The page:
Luke's international education training program, "Tomorrows Leaders," is identifying and developing young people around the world to be a catalyst for change in their own lives, as well as in their schools and communities. The Young Pioneers is now building on its success by expanding from the U.K. into France, Germany, the Netherlands and the U.S.

Laura & Harry Slatkin, Co-founders, New York Center for Autism

The World of Children Award's Board of Governors bestowed a non-monetary World of Children Advocacy Award to Laura and Harry Slatkin for their extraordinary efforts to improve children's health through the New York Center for Autism (NYCA), which they co-founded.

Their own family story inspired them to open the center in 1999 as an organization dedicated to autism education, community outreach and biomedical research. Laura and Harry have also launched consortiums of national, regional and local autism organizations to advance a new national agenda for autism advocacy and research. In addition to their tremendous dedication to children and autism, the Slatkins are successful entrepreneurs -- with Laura serving as CEO of NEST Fragrances and Harry leading Belstaff as CEO.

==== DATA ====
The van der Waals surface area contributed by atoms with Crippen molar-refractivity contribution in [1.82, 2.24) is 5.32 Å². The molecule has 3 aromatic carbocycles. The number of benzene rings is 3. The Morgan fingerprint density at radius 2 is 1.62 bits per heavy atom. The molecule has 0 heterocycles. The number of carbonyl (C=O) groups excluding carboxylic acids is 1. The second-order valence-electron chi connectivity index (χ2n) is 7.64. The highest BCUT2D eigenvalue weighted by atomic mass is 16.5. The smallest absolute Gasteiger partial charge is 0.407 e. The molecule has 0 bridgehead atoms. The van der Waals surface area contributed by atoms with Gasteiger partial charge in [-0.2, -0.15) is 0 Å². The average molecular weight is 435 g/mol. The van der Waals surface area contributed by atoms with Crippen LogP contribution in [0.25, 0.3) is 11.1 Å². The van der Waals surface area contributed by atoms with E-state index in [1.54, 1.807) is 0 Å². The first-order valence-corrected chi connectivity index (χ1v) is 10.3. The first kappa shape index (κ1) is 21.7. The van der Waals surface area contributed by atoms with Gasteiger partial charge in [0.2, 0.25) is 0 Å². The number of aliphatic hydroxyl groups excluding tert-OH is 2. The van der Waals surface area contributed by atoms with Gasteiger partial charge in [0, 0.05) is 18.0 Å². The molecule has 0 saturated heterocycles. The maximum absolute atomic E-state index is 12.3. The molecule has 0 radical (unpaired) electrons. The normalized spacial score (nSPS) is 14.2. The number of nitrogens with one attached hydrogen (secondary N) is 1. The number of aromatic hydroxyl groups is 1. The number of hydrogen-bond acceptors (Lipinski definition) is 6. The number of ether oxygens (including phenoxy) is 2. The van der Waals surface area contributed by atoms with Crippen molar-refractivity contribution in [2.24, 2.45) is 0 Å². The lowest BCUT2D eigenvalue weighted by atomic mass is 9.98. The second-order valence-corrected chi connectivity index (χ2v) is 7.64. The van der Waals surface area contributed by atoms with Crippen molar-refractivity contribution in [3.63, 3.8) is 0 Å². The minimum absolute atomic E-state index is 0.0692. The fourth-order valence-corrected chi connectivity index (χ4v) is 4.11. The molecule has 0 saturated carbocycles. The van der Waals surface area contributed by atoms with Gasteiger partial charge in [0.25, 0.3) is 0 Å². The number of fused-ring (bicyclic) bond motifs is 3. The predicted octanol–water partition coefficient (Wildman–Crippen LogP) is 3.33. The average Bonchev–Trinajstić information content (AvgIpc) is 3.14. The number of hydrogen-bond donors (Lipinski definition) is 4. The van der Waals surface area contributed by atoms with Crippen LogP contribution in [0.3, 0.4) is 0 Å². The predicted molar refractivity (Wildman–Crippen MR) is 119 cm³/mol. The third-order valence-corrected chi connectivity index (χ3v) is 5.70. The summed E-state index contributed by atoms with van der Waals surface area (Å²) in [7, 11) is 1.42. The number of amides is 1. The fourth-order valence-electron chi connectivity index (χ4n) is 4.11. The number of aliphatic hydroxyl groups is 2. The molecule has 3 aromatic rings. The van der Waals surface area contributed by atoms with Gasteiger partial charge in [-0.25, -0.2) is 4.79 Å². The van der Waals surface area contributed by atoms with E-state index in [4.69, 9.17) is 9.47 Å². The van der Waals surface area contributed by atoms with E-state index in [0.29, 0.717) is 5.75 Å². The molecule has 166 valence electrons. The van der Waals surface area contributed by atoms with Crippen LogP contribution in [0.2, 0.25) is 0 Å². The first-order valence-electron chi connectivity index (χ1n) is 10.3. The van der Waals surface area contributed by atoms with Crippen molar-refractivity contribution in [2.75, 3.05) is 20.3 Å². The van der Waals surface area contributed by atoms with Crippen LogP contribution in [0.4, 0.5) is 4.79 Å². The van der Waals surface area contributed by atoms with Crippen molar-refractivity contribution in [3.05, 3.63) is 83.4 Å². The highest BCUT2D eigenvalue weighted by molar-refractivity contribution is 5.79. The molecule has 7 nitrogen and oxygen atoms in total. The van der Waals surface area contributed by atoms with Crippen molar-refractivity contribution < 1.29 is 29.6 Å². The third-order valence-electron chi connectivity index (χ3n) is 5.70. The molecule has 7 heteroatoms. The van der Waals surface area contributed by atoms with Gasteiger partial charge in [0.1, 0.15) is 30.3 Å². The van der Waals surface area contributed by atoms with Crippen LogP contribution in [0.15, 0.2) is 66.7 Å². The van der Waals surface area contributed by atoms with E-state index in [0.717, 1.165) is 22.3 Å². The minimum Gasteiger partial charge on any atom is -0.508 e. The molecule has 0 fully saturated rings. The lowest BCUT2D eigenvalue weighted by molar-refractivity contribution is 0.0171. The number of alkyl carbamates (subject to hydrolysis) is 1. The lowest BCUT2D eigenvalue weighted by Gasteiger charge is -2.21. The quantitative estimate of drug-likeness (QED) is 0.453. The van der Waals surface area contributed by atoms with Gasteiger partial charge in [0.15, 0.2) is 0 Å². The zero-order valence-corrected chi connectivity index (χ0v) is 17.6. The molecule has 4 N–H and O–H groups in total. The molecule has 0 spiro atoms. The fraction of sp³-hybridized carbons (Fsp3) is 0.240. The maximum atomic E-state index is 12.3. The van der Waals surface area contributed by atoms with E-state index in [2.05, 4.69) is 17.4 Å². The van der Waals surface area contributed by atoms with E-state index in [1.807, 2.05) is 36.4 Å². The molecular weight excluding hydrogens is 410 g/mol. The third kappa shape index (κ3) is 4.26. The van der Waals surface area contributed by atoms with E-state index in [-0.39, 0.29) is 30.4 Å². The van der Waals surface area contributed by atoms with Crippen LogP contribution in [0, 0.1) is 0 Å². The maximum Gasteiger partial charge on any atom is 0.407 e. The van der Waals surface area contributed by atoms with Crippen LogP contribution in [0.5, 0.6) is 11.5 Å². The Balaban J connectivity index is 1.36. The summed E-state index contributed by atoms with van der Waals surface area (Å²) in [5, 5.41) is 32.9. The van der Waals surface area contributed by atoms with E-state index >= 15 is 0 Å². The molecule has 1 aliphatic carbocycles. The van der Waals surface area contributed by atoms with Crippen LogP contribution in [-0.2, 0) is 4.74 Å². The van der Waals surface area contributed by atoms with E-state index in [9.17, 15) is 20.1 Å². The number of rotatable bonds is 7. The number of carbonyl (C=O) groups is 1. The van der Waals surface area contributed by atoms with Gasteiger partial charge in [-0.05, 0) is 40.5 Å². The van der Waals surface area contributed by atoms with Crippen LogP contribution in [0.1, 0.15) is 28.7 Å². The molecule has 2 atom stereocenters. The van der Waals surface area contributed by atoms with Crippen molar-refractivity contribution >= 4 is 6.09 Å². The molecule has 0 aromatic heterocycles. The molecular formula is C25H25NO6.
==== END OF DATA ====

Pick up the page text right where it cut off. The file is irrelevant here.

For the past 14 years, the World of Children Award has honored remarkable changemakers for children like these and provided funding and recognition to leverage and amplify their efforts to transform children's lives.

As an ambassador for the World of Children Awards, I was especially excited to meet them in person this week when they were honored at the World of Children Awards Ceremony in New York City. For anyone seeking an inspirational alternative to today's gloomy headlines, read up on them at and let their examples inform how you can help change the world in your own right.